Removing red wine stains might take just blotting then lifting with salt – or a specialist product may be required to save the day. As for getting rid of coffee stains, blotting and rinsing with cold water could be enough but for upholstery without stain-guard protection, a dish soap solution can be the answer. As above, always check the label.
If you’re wondering how to clean a leather couch, the steps are fairly similar, as long as it’s finished leather you’re dealing with – unfinished leather will require a professional upholstery cleaner for best results. Consider polishing with saddle soap once a week alongside vacuuming and treating with a leather conditioner after a deep clean.
5. Remove odors from upholstery
Cleaning with baking soda is the way to achieve fresh-smelling upholstery. Rather than masking odors, like some store-bought air fresheners tend to do, it eliminates them completely.
‘Apply a sprinkling to the area with a bristle brush then leave for a few hours (or overnight if you have time) before vacuuming it up,’ says Mark Osbourne, director at Orangeries UK.
6. Know when to call the professionals
If a stain remains after two rounds of spot cleaning, it’s best to call a professional upholstery cleaner – scrubbing fabric repeatedly can cause more harm than good.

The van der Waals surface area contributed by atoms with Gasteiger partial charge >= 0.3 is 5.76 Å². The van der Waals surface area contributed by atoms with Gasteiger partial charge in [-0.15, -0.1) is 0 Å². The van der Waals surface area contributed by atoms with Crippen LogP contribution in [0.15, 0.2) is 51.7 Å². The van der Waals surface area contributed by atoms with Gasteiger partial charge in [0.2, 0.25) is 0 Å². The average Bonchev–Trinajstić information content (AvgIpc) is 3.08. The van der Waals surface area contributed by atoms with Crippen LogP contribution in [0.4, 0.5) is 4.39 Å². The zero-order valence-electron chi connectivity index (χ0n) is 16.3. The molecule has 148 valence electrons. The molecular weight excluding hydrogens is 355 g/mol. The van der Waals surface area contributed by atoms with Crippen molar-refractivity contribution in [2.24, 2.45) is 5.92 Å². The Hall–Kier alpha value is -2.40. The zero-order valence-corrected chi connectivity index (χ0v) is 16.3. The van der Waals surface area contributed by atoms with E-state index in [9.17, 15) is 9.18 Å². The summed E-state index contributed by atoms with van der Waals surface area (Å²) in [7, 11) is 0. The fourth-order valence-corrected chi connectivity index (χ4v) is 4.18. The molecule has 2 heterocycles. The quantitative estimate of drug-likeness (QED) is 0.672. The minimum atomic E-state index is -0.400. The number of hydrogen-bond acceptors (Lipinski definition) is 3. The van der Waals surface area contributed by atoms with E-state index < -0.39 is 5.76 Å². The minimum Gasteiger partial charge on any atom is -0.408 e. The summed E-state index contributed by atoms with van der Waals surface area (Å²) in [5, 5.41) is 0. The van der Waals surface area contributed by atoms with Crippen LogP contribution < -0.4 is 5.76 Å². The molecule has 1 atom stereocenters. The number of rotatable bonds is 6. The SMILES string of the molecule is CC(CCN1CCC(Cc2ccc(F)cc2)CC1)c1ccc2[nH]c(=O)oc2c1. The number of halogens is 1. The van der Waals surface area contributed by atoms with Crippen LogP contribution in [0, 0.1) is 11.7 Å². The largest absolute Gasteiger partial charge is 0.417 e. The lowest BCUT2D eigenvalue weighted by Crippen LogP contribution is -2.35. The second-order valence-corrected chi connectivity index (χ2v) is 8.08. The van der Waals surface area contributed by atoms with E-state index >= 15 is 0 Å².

How to care for velvet upholstered furniture
Contrary to popular belief, velvet is actually a very durable material. However, it needs a bit of TLC to keep it looking as lovely as the day you bought it – particularly if it’s vintage. Rather than vacuuming, brush velvet upholstered furniture 3-5 times a month, and be mindful of where you position it – it can mark if pushed up hard against something, so give it a little space.
Can upholstery go in the washing machine?
If the upholstery covers are removable and the care label allows it, it is safe to wash couch cushion covers and those on other pieces of furniture. But be sure to follow the guidelines exactly – washing in too-hot temperatures will likely result in shrinkage, which means you won’t be able to replace them easily. If you’re unsure, choose a delicate, cool wash and don’t tumble dry.